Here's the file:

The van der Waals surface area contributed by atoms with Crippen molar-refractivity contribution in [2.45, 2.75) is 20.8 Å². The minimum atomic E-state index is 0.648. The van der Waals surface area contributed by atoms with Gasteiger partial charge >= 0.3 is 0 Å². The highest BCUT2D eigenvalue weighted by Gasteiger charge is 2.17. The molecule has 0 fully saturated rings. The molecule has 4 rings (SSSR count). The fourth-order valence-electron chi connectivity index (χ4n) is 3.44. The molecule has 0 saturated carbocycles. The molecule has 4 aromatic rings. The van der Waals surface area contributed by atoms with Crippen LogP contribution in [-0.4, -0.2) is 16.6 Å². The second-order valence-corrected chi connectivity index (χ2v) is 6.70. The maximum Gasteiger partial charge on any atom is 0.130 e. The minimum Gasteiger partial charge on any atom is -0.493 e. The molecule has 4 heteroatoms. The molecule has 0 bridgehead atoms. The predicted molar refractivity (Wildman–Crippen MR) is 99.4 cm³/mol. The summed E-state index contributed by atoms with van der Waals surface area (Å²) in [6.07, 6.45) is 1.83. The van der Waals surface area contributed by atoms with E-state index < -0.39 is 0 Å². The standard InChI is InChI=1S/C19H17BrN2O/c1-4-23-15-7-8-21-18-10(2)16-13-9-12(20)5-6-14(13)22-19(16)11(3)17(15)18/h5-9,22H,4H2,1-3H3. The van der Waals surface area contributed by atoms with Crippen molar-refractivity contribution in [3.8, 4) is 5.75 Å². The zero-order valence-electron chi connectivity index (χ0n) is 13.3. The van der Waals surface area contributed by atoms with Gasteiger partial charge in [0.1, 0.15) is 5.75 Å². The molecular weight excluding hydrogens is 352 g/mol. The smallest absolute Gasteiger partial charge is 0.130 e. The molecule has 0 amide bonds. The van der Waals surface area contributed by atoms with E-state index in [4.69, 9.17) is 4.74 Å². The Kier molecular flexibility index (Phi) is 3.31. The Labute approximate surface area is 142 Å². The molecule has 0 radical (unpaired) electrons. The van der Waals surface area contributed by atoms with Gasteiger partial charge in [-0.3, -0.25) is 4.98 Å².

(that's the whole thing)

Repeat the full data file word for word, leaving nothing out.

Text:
The van der Waals surface area contributed by atoms with Crippen molar-refractivity contribution in [2.45, 2.75) is 20.8 Å². The minimum atomic E-state index is 0.648. The van der Waals surface area contributed by atoms with Gasteiger partial charge >= 0.3 is 0 Å². The highest BCUT2D eigenvalue weighted by Gasteiger charge is 2.17. The molecule has 0 fully saturated rings. The molecule has 4 rings (SSSR count). The fourth-order valence-electron chi connectivity index (χ4n) is 3.44. The molecule has 0 saturated carbocycles. The molecule has 4 aromatic rings. The van der Waals surface area contributed by atoms with Crippen LogP contribution in [-0.4, -0.2) is 16.6 Å². The second-order valence-corrected chi connectivity index (χ2v) is 6.70. The maximum Gasteiger partial charge on any atom is 0.130 e. The minimum Gasteiger partial charge on any atom is -0.493 e. The molecule has 4 heteroatoms. The molecule has 0 bridgehead atoms. The predicted molar refractivity (Wildman–Crippen MR) is 99.4 cm³/mol. The summed E-state index contributed by atoms with van der Waals surface area (Å²) in [6.07, 6.45) is 1.83. The van der Waals surface area contributed by atoms with E-state index < -0.39 is 0 Å². The standard InChI is InChI=1S/C19H17BrN2O/c1-4-23-15-7-8-21-18-10(2)16-13-9-12(20)5-6-14(13)22-19(16)11(3)17(15)18/h5-9,22H,4H2,1-3H3. The van der Waals surface area contributed by atoms with Crippen molar-refractivity contribution in [3.8, 4) is 5.75 Å². The zero-order valence-electron chi connectivity index (χ0n) is 13.3. The van der Waals surface area contributed by atoms with Gasteiger partial charge in [0.1, 0.15) is 5.75 Å². The molecular weight excluding hydrogens is 352 g/mol. The smallest absolute Gasteiger partial charge is 0.130 e. The molecule has 0 amide bonds. The van der Waals surface area contributed by atoms with E-state index in [4.69, 9.17) is 4.74 Å². The Kier molecular flexibility index (Phi) is 3.31. The Labute approximate surface area is 142 Å². The molecule has 0 radical (unpaired) electrons. The van der Waals surface area contributed by atoms with Gasteiger partial charge in [-0.3, -0.25) is 4.98 Å².